magnesium loss and exercise

Using exercise and physical therapy for recovery from the effects of MS, and for maintaining physical function.
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jimmylegs
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magnesium loss and exercise

Post by jimmylegs » Mon Oct 10, 2016 7:26 am

Update on the relationship between magnesium and exercise. Nielsen & Lukaski 2006
Abstract
Magnesium is involved in numerous processes that affect muscle function including oxygen uptake, energy production and electrolyte balance. Thus, the relationship between magnesium status and exercise has received significant research attention. This research has shown that exercise induces a redistribution of magnesium in the body to accommodate metabolic needs. There is evidence that marginal magnesium deficiency impairs exercise performance and amplifies the negative consequences of strenuous exercise (e.g., oxidative stress). Strenuous exercise apparently increases urinary and sweat losses that may increase magnesium requirements by 10-20%.* Based on dietary surveys and recent human experiments, a magnesium intake less than 260 mg/day for male and 220 mg/day for female athletes may result in a magnesium-deficient status**. Recent surveys also indicate that a significant number of individuals routinely have magnesium intakes that may result in a deficient status ***. Athletes participating in sports requiring weight control (e.g., wrestling, gymnastics) are apparently especially vulnerable to an inadequate magnesium status. Magnesium supplementation or increased dietary intake of magnesium will have beneficial effects on exercise performance in magnesium-deficient individuals. Magnesium supplementation of physically active individuals with adequate magnesium status has not been shown to enhance physical performance **** . An activity-linked RNI or RDA based on long-term balance data from well-controlled human experiments should be determined so that physically active individuals can ascertain whether they have a magnesium intake that may affect their performance or enhance their risk to adverse health consequences (e.g., immunosuppression, oxidative damage, arrhythmias).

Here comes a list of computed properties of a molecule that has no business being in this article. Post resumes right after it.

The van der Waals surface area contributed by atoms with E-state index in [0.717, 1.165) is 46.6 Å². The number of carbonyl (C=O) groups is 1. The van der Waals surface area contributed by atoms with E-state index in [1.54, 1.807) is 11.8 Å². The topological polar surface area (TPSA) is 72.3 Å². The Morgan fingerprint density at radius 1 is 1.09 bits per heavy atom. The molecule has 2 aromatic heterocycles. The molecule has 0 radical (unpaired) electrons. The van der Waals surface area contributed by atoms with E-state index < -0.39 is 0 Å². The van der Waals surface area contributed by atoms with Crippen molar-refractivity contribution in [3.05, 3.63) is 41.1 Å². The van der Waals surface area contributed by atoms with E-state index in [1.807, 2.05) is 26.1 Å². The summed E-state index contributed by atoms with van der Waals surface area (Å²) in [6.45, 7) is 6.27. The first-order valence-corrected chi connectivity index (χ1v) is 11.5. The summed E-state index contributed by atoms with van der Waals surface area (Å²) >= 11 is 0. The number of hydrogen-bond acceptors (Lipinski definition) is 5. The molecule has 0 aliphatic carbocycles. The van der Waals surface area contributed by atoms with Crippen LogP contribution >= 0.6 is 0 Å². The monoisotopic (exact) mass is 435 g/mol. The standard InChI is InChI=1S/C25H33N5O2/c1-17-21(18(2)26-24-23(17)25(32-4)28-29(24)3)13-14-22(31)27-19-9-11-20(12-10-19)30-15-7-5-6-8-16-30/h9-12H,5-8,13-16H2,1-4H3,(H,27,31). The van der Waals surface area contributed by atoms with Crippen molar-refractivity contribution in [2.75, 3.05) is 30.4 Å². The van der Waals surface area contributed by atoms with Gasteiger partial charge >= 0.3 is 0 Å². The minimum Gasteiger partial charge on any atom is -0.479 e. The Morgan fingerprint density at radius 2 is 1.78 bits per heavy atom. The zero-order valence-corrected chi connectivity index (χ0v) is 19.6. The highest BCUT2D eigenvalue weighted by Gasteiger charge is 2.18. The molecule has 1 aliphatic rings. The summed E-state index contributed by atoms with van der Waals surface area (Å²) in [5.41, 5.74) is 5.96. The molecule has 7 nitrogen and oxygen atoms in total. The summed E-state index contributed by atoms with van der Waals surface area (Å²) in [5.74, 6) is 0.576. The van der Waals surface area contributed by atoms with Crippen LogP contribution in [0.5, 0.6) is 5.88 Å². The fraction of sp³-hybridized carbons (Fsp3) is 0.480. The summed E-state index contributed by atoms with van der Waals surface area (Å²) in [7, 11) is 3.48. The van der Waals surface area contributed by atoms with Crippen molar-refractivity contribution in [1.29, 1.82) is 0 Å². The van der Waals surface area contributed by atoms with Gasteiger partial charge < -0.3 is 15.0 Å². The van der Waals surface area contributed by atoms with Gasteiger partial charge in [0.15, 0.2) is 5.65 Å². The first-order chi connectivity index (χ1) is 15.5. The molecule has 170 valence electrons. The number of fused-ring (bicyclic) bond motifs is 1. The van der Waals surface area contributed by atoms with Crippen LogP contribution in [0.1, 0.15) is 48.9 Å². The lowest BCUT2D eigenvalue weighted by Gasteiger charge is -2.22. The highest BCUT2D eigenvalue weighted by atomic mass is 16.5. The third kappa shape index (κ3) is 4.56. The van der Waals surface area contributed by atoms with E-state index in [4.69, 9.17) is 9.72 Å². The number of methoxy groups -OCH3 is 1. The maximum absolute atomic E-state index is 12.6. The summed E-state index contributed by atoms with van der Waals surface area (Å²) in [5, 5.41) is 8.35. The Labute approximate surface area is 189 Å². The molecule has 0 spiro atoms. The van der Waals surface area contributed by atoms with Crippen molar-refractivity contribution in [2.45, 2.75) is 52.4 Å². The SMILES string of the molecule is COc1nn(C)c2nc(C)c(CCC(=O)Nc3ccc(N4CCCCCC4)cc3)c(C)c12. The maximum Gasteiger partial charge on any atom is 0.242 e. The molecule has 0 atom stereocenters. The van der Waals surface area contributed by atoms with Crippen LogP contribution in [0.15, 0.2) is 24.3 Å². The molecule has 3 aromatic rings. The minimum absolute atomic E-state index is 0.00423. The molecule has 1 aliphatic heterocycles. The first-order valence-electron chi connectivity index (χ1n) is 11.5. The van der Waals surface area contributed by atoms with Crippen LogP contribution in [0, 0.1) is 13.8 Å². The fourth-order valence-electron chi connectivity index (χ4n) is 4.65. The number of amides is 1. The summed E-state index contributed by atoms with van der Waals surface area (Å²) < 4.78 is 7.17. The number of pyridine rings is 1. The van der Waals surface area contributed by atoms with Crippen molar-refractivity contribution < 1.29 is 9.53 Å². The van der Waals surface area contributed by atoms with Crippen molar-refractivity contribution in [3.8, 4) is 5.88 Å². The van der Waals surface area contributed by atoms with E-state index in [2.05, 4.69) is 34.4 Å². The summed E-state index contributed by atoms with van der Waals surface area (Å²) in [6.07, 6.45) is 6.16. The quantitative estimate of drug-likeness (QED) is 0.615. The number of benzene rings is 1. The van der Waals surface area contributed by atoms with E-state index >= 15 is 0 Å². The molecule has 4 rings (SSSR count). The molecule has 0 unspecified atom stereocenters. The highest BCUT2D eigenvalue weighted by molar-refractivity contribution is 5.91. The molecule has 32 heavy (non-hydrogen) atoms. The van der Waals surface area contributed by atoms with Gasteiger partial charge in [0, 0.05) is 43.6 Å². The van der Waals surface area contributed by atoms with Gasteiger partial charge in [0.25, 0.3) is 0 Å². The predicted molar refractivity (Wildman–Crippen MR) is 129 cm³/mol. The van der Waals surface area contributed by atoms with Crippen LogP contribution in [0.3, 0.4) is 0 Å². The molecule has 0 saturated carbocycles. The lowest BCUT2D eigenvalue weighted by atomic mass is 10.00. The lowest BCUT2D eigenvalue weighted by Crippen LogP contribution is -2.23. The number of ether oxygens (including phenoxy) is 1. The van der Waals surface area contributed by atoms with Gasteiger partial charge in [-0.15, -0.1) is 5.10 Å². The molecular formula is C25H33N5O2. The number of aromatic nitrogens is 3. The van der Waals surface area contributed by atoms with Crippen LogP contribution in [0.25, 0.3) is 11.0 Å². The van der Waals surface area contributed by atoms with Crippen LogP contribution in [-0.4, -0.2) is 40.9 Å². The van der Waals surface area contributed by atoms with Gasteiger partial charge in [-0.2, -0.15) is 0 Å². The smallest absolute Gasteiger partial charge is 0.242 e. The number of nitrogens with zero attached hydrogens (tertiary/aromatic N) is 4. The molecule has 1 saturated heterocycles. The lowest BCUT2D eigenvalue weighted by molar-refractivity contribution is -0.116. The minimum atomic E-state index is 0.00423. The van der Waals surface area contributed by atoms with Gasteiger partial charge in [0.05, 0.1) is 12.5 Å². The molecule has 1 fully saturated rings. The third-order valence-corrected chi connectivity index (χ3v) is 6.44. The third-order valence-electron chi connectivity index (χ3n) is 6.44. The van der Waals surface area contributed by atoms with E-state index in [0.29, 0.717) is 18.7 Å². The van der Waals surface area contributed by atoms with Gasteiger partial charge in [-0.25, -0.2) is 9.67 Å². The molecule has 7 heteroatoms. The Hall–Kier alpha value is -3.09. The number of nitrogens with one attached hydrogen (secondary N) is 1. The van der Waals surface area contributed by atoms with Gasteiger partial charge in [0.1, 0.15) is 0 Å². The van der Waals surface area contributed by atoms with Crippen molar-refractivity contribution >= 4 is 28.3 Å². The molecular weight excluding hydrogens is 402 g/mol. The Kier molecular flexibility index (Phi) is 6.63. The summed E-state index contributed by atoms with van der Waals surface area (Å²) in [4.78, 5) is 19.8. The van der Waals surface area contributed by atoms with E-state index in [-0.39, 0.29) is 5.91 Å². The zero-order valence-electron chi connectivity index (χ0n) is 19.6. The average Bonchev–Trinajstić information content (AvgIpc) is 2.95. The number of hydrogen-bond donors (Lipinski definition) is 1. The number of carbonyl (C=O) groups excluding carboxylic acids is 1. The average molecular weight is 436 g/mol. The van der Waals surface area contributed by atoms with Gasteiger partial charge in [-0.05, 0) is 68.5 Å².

* long history on this site re healthy physically active folks coming down with neuro symptoms
** um yeah, esp considering daily amounts (per mainstream sources) for healthy average joe are more like 320 (F) - 420 (M) mg/day
http://www.hc-sc.gc.ca/fn-an/nutrition/ ... bl-eng.php
if it takes intakes around 70-75% of RDA in an athlete no less to flag deficient on a blood test, that highlights the known issues with the so-called 'normal' range in serum
*** duh
**** yup no fun. the runs if you take too much of a poorly absorbed form, muscle weakness with too much of a properly absorbed form

also:
from Consolazio et al 1963 https://www.ncbi.nlm.nih.gov/pubmed/14022653 "The results of this study show that a considerable quantity of sodium, potassium, magnesium and iron are lost in sweat of men during 16 consecutive days' exposure to environmental temperatures of 100°F. During a 7.5-hour collection period, the sweat excretions averaged 0.601 gm/hour for sodium, 0.125 gm/hour for potassium, 2.3 mg/hour for magnesium and 0.13 mg/hour for iron..." "...when the overnight sweat losses are included, this excretion could account for 25% of the total."

Rose, L. I., Carroll, D. R., Lowe, S. L., Peterson, E. W., & Cooper, K. H. (1970). Serum electrolyte changes after marathon running. Journal of applied physiology, 29(4), 449-451.
http://jap.physiology.org/content/29/4/449

Beller, G. A., Maher, J. T., Hartley, L. H., Bass, D. E., & Wacker, W. E. (1975). Changes in serum and sweat magnesium levels during work in the heat. Aviation, space, and environmental medicine, 46(5), 709-712.
http://europepmc.org/abstract/med/1131135

Liu, L., Borowski, G., & Rose, L. I. (1983). Hypomagnesemia in a tennis player. The Physician and Sportsmedicine, 11(5), 79-80.
http://www.tandfonline.com/doi/abs/10.1 ... 6.11708536

lots more where those came from, but no more time at present
take control of your own health
pursue optimal self care at least as actively as a diagnosis
ask for referrals to preventive health care specialists eg dietitians
don't let suboptimal self care muddy any underlying diagnostic picture!

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